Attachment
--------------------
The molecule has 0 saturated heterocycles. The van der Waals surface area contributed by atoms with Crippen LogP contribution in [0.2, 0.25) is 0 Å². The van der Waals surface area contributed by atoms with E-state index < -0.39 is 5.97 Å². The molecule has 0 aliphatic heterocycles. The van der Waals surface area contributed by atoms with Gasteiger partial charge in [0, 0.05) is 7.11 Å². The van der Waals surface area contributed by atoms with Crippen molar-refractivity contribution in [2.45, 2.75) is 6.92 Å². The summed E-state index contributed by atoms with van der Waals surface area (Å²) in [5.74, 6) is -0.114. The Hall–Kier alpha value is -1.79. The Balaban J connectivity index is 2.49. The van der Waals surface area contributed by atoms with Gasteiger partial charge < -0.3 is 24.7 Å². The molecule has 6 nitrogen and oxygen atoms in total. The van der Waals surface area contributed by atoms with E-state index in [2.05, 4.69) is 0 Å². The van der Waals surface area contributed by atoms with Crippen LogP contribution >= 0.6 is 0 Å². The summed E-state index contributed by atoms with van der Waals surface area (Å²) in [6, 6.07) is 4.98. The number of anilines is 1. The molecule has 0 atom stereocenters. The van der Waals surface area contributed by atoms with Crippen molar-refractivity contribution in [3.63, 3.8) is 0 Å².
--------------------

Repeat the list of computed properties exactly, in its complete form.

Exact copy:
The molecule has 0 saturated heterocycles. The van der Waals surface area contributed by atoms with Crippen LogP contribution in [0.2, 0.25) is 0 Å². The van der Waals surface area contributed by atoms with E-state index < -0.39 is 5.97 Å². The molecule has 0 aliphatic heterocycles. The van der Waals surface area contributed by atoms with Gasteiger partial charge in [0, 0.05) is 7.11 Å². The van der Waals surface area contributed by atoms with Crippen molar-refractivity contribution in [2.45, 2.75) is 6.92 Å². The summed E-state index contributed by atoms with van der Waals surface area (Å²) in [5.74, 6) is -0.114. The Hall–Kier alpha value is -1.79. The Balaban J connectivity index is 2.49. The van der Waals surface area contributed by atoms with Gasteiger partial charge < -0.3 is 24.7 Å². The molecule has 6 nitrogen and oxygen atoms in total. The van der Waals surface area contributed by atoms with E-state index in [2.05, 4.69) is 0 Å². The van der Waals surface area contributed by atoms with Crippen LogP contribution >= 0.6 is 0 Å². The summed E-state index contributed by atoms with van der Waals surface area (Å²) in [6, 6.07) is 4.98. The number of anilines is 1. The molecule has 0 atom stereocenters. The van der Waals surface area contributed by atoms with Crippen molar-refractivity contribution in [3.63, 3.8) is 0 Å².